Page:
Hacking Chinese

A better way of learning Mandarin

Mimicking native speakers as a way of learning Chinese

Using Audacity to mimic native speakersIf I were to pick one activity that language learners across the world should do more in order to improve their speaking in general and their pronunciation in particular, it would be mimicking native speakers.

Mimicking is the single most powerful way of learning all sorts of things about how Mandarin (or any other language) is spoken, including basic pronunciation, tones, prosody (including intonation) and even vocabulary, grammar and fluency in general.

Mimicking native speakers as a way of learning Chinese

Yet none of the teachers I’ve had in the 20 and some years I’ve learnt foreign languages has suggested this activity or used it in the classroom. This is a pity, because it’s not only an effective way of learning, it’s also free and easy to do.

All you need is a suitable target model, a decent audio recording and editing program, along with some time and dedication. Professional feedback and help is of course good, but mimicking can be useful even without that.

The benefits of close mimicking

So, what do I mean when I say mimic native speakers? In essence, it means choosing a target audio clip and then doing everything you can to produce a perfect copy of it in your own voice.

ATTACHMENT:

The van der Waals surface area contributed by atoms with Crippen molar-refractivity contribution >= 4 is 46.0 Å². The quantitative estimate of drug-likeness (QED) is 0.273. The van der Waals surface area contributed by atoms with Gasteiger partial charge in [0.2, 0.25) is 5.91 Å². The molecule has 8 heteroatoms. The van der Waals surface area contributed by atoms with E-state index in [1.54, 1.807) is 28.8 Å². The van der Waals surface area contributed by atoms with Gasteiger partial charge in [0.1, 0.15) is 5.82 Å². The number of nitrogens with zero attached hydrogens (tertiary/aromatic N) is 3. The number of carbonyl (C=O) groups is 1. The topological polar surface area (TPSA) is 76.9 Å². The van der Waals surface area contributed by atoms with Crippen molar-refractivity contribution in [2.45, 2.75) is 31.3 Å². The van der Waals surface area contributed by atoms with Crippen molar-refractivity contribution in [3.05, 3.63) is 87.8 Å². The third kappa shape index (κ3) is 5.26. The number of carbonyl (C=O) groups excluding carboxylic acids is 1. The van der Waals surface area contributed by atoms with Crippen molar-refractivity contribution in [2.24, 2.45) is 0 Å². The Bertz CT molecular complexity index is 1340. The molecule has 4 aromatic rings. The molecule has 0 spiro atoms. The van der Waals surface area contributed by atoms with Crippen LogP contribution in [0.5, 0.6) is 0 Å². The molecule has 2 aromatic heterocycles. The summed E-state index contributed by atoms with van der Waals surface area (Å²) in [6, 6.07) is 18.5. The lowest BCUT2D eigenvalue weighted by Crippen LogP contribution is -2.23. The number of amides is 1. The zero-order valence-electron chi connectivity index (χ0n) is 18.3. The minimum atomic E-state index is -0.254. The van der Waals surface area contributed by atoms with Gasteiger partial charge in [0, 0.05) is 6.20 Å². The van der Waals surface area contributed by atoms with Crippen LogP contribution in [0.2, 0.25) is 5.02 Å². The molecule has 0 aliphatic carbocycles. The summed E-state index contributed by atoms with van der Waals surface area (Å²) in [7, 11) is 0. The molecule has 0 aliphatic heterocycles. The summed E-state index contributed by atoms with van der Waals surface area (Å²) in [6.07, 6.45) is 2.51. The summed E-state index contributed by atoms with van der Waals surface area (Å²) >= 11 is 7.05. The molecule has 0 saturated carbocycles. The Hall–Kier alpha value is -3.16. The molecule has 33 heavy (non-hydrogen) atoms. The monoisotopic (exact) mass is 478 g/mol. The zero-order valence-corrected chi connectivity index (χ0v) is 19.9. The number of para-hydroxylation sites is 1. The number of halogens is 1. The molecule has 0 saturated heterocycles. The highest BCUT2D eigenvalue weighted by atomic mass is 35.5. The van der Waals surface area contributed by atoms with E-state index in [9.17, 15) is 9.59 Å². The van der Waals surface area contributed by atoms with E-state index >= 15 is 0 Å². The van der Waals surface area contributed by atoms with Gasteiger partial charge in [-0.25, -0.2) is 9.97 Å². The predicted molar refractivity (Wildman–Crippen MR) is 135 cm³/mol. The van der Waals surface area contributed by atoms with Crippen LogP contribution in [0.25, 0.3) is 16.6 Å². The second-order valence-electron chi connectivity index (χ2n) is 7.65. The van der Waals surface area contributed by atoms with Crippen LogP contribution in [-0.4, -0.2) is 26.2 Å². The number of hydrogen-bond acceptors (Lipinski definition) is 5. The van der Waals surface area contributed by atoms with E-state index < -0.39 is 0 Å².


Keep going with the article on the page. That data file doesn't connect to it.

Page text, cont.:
This is useful for a number of reasons. It encourages you to study speech closely, transcribe speech, study vocabulary and grammar and so on. Moreover, It’s one of the best ways to study intonation. Finally, it’s cheap and requires relatively little feedback compared to other methods dealing with pronunciation.

Detailed instructions for how to learn Chinese by mimicking

There are of course many ways of mimicking, from spontaneously repeating after a native speaker to more rigorous ways of using mimicking to study. In this article, I will focus on the latter, but feel free to remove steps and make it simpler if you wish. Below, I have broken down the process for you:

  1. Find suitable target audio – Choose your audio based both on your current ability and what you want to learn. If you just started learning Chinese, you don’t want a recording of a group of native speakers talking very fast: if your goal is to improve your oral presentations in Mandarin, don’t mimic relaxed talk shows on TV. In general, try interviews, news broadcasts, presentations, film dialogue and so on. Only use learner-oriented audio if you’re a beginner and/or if it’s well produced (i.e. sounds natural). It’s also a good idea to check with your teacher if the person you have chosen to mimic is worth mimicking. This is very important if you plan to stick to the same person and really learn how that individual speaks. For now, though, the clip you use needs to be only a few minutes long.